…but we were gentle among you, like a mother caring for her little children. We loved you so much that we were delighted to share with you not only the gospel of God but our lives as well, because you had become so dear to us.
1 Thessalonians 2:7-8 (NIV)
“I don’t want to know him, I just want to help him.”
This line was uttered by a well-meaning Christian man many years ago as he handed his pastor a wad of cash intended to help a homeless man who had made his way to the front row one Sunday morning. The church had been growing a strong reputation for being a place where people were welcomed, loved, and cared for, and people in need in the community had taken notice. The services started filling up with homeless people, strippers (one had gotten saved and she was bringing all her friends), and many others. The dynamic within the church was shifting, but it wasn’t to everyone’s liking.
I heard this first-hand account a few years back from the pastor who (25 years later) was reflecting on this period of time at his church. The church had been growing for the few years he had been serving as their pastor, but as it grew it began to reflect a dynamic he called “happy family church.” Then one day a stripper got saved. She invited all her friends from the club to her baptism, and that day a few of them got saved. Then they invited their friends. Soon, as this pastor looked out on his growing congregation on a Sunday morning, it was as if a seating chart had been published that he didn’t know about. On one side of the church sat “happy family church” and on the other side of the church sat recovering addicts, curious seekers, and people you don’t want your daughter to date.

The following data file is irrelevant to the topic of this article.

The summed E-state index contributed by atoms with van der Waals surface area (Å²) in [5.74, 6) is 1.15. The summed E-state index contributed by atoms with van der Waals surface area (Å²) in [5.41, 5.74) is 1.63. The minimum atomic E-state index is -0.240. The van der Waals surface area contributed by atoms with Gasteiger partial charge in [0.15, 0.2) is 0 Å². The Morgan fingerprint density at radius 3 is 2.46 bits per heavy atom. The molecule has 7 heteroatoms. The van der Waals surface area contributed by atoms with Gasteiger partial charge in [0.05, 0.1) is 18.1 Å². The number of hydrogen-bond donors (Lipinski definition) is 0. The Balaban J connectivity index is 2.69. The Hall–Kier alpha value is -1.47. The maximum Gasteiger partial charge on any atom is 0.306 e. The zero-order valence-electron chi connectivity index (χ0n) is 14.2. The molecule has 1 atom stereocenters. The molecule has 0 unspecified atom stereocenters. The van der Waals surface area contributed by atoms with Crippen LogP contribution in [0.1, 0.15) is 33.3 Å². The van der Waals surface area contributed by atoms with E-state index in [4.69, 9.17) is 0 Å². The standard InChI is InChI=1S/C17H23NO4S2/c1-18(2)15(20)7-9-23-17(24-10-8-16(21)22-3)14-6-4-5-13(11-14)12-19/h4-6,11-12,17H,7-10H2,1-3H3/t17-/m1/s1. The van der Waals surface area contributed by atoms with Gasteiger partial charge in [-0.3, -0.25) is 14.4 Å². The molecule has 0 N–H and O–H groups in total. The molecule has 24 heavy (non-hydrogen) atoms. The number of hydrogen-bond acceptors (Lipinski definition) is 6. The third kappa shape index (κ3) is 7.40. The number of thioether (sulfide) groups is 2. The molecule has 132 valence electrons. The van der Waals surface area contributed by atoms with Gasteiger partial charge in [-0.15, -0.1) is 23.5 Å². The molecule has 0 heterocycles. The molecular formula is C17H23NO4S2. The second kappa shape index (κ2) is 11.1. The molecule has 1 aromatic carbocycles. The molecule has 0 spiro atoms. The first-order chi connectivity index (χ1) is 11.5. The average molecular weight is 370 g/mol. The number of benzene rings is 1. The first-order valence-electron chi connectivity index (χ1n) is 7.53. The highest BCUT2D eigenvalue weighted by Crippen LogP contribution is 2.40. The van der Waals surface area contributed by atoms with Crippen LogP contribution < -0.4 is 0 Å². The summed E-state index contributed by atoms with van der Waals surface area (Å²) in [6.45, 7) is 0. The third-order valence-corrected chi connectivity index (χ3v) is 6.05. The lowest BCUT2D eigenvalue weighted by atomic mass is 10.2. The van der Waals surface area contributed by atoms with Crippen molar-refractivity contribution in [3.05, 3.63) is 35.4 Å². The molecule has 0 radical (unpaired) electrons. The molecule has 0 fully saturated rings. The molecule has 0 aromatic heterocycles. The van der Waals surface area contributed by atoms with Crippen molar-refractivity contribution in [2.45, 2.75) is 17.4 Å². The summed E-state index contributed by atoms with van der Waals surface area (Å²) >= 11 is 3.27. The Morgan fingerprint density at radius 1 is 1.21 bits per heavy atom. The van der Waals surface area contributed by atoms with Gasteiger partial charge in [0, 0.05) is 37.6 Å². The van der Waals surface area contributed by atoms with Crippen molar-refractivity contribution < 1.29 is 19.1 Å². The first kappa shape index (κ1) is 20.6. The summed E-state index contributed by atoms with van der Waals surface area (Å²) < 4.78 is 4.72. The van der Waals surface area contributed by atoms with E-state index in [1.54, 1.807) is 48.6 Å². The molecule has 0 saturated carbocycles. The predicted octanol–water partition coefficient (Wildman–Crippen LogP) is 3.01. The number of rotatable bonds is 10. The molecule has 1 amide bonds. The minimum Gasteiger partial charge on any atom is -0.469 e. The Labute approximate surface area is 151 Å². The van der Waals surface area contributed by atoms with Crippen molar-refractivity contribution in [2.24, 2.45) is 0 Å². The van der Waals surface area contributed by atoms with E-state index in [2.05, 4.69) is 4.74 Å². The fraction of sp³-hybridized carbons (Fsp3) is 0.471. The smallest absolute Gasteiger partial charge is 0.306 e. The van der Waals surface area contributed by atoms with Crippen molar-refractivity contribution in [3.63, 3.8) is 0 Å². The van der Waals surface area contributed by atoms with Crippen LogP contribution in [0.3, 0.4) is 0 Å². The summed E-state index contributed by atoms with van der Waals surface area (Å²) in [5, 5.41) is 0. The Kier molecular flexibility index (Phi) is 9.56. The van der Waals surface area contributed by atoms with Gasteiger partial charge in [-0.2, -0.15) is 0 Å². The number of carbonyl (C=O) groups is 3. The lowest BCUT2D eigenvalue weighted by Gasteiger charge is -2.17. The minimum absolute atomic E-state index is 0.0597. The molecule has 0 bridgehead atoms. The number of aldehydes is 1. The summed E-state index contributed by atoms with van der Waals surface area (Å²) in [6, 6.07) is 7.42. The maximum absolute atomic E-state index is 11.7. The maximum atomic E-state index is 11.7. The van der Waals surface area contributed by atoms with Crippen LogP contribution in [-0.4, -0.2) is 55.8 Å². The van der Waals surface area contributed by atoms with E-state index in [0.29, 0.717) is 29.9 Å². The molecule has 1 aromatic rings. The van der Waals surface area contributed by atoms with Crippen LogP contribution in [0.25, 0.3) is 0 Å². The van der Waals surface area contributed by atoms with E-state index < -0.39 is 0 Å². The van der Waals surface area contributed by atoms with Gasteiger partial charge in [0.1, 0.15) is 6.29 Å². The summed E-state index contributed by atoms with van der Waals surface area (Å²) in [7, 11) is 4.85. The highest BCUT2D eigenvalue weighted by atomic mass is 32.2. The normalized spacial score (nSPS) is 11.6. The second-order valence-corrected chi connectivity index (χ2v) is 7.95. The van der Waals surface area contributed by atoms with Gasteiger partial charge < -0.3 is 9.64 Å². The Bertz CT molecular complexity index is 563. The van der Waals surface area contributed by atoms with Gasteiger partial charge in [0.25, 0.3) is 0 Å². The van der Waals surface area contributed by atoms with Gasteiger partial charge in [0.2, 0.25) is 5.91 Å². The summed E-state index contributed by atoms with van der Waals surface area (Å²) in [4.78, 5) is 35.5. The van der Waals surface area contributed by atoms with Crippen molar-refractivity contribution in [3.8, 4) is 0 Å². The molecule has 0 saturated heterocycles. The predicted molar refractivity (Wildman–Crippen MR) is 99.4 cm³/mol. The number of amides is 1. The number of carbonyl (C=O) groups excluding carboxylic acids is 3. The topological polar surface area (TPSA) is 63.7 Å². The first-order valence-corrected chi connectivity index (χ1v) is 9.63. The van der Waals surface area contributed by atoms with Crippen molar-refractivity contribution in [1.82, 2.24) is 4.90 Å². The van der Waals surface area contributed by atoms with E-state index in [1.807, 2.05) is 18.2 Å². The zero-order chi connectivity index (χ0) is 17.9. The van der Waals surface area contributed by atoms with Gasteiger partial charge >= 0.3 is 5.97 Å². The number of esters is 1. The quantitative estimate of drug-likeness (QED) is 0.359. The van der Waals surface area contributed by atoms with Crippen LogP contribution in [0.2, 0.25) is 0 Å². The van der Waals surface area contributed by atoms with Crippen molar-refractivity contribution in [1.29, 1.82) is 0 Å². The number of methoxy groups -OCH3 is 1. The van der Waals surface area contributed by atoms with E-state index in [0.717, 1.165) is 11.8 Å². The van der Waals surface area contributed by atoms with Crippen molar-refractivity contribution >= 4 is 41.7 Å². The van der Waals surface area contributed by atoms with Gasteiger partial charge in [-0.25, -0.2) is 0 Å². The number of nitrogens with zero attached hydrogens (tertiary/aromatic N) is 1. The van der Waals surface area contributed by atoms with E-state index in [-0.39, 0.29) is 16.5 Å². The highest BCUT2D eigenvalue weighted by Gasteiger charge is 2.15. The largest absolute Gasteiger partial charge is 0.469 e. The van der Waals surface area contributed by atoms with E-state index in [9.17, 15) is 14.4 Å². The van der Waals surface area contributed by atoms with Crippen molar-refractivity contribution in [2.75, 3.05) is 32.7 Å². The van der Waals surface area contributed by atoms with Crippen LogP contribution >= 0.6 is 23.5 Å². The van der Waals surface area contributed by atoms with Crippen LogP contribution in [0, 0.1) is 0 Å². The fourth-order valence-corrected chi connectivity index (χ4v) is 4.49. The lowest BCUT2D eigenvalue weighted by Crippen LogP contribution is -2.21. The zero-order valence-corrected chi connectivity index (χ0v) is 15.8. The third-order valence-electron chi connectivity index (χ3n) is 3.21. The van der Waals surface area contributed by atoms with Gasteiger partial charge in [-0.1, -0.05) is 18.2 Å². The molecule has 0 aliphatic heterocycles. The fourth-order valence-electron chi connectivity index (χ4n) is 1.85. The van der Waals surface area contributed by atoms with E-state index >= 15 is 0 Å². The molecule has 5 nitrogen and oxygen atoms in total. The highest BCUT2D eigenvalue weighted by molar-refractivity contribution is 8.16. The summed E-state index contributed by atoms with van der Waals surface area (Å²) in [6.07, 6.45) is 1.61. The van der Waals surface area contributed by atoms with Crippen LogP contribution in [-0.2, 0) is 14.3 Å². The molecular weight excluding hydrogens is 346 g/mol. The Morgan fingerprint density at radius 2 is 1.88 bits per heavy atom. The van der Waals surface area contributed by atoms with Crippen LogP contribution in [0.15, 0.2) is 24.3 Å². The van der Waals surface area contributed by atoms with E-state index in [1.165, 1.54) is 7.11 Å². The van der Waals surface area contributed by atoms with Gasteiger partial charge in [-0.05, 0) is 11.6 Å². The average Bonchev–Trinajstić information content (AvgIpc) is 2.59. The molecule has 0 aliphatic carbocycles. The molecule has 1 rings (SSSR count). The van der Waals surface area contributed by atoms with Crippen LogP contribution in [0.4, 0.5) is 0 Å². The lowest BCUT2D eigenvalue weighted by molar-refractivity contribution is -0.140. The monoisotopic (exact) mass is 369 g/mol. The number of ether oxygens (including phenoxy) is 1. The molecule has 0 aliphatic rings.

As I remember the story, one Sunday morning a man clearly in need of assistance stumbled to the front row during the service and sat there throughout. At the conclusion of the gathering as people were dismissing a well-dressed man (from the “happy family church” side) approached the pastor and handed him some money saying, “I’d like to help that guy out over there, here is some cash.”
The pastor responded, “Awesome, that’s great, let me introduce you to him.”
The man balked, stepped back from the pastor and uttered that line: “I don’t want to meet him, I just want to help him.”
I’m not sure what happened to the man in need or the man who wanted to help him, I don’t remember how the story ended. I do know that 25 years later that church has become known all over the world for the radical impact they have made on their community. That was actually why I visited it with a group of pastors 3 years ago to learn from their team. They have become a church that is not only concerned with ‘helping’ people, but with knowing and loving people. They share the gospel with people, and they share their lives as well.
The lesson I want to take away from this story is that gospel witness isn’t simply about sharing the gospel, though sharing the gospel is vital. True gospel witness, true gospel ministry, carries with it the demand to share our lives with others, not simply our message. Gospel witness comes in power (not simply in word) when we share our lives; when we walk across the church or across the street to learn a name, share a meal, and carry a burden.